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I'm developing my first WPF app for university using MVVM. I cannot get this specific binding to work, although i've followed the steps used previously that have been successful.

I have the following xaml snippet:

    <Button Command="{Binding GetTicketsCommand}" Canvas.Left="50" Canvas.Top="202"    Content="Refresh List" Height="25" Width="137" />

The view initialises the VM as such:

public JobListView()
    {
        InitializeComponent();
        viewModel = new JobListViewModel(this);
        this.DataContext = viewModel;
    }

The viewmodel has the command called GetTicketsCommand which the button binds to, but when I click the button the command Execute or CanExecute methods do not get called. The command that I created is getting instantiated in the VM constructor.

Any ideas?

Edit:

The command class is like this:

public class GetTicketsCommand  : ICommand
{
    private readonly JobListViewModel viewModel;

    public GetTicketsCommand(JobListViewModel viewModel)
    {
        this.viewModel = viewModel;     
    }

    public bool CanExecute(object parameter)
    {
        return true;
    }

    public void Execute(object parameter)
    {
        viewModel.GetTickets();
    }

    public event EventHandler CanExecuteChanged
    {
        add { CommandManager.RequerySuggested += value; }
        remove { CommandManager.RequerySuggested -= value; }
    }
}

And in the viewmodel I simply create an instance of it in the constructor:

public JobListViewModel()
    {
        GetTicketsCommand = new GetTicketsCommand(this);
        dataAccess = new DataLayerClient();
    }
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Can we see the code in your view model that manages your command? –  BoltClock Mar 11 '12 at 10:56
    
which MVVM toolkit are you using ? –  Felice Pollano Mar 11 '12 at 10:56
1  
Are there any binding errors in the Output window in VS during runtime? How is your viewmodel look like? –  nemesv Mar 11 '12 at 10:56
    
The constructor you show that instantiates your command doesn't accept any parameters, while you call a constructor with one argument. Could that be it, that you're calling the wrong constructor? –  BoltClock Mar 11 '12 at 11:03
    
@nemesv yes I get this error BindingExpression path error: 'GetTicketCommand' property not found on 'object' ''JobListViewModel' (HashCode=49676947)'. BindingExpression:Path=GetTicketCommand; DataItem='JobListViewModel' (HashCode=49676947); target element is 'Button' (Name=''); target property is 'Command' (type 'ICommand') although I am setting the datacontext? –  Darren Young Mar 11 '12 at 11:03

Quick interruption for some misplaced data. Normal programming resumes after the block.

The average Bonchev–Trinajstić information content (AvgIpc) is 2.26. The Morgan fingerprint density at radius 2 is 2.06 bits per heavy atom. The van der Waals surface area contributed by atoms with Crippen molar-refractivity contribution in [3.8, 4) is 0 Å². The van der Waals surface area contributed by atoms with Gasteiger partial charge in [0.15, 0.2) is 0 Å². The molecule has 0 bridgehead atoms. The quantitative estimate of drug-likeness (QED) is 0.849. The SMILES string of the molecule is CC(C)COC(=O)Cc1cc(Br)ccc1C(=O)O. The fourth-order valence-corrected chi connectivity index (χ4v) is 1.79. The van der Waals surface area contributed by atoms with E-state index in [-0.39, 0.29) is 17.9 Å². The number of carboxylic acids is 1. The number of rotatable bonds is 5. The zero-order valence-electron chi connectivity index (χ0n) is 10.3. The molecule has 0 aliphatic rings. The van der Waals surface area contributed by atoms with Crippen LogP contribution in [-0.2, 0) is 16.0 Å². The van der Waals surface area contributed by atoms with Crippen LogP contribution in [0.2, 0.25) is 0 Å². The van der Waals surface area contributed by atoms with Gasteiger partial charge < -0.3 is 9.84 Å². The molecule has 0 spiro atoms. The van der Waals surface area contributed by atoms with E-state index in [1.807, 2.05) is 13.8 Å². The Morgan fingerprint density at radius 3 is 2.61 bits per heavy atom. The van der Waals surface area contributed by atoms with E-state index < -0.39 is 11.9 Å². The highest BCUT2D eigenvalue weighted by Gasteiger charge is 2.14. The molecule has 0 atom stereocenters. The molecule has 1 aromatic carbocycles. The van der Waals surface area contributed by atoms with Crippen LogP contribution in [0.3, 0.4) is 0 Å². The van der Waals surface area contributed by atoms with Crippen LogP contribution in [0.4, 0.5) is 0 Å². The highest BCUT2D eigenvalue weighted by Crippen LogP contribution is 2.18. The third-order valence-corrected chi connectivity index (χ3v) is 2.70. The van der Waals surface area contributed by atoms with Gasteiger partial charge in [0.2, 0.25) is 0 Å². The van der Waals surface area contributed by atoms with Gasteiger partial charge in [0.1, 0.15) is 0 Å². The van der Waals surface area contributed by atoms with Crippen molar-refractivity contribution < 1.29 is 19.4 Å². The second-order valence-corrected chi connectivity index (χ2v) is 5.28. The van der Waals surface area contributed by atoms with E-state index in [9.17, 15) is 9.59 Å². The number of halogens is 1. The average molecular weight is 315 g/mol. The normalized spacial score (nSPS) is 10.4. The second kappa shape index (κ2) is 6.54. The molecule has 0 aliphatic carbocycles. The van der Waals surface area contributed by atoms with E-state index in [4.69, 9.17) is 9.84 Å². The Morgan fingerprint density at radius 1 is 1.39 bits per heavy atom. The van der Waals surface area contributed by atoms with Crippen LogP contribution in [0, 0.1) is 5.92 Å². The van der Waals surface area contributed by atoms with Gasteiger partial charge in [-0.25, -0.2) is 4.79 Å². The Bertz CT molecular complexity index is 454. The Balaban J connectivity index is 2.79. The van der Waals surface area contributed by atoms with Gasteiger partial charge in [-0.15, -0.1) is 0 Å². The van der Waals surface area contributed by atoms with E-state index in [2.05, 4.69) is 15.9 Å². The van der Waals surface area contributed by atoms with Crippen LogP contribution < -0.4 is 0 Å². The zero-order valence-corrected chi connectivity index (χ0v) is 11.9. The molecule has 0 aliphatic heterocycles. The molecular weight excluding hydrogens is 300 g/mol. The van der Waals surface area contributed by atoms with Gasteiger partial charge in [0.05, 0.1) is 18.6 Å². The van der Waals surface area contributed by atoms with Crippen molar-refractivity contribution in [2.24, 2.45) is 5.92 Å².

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2 Answers

up vote 1 down vote accepted

Bindings only work with properties. Make sure that your GetTicketsCommand command within your view model is a property:

public ICommand GetTicketsCommand { get; set; }

rather than a field:

public ICommand GetTicketsCommand;
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Thank you. What a stupid error :) One of those where you just can't see what's staring you in the face. Thanks again. –  Darren Young Mar 11 '12 at 11:06
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For MVVM scenarios a RelayCommand or DelegateCommand is a better fit than the RoutedCommand which is provided with WPF.

The DelegateCommand is provided in the Prism framework, and see http://msdn.microsoft.com/en-us/magazine/dd419663.aspx for more details for an implementation of a RelayCommand (based on the DelegateCommand).

Commanding has limitations though. For example, a button would be disabled if the command states that it can't execute. What if you wanted to hide the button instead? Commands limit your scope in reimagining the UI.

You might want to look at Caliburn.Micro which implements Actions. These let you invoke verbs on your view model from default events of the control type, all based on conventions.

As an example, if you had a button on your view with a name of Save, then the Save method on your view model will be invoked when the button is clicked. No explicit plumbing is required. You then have further flexibility in the behaviour of the button if the CanSave property on your view model returns false.

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Thanks for the info and further reading. Will certainly take at look at those. –  Darren Young Mar 11 '12 at 11:12
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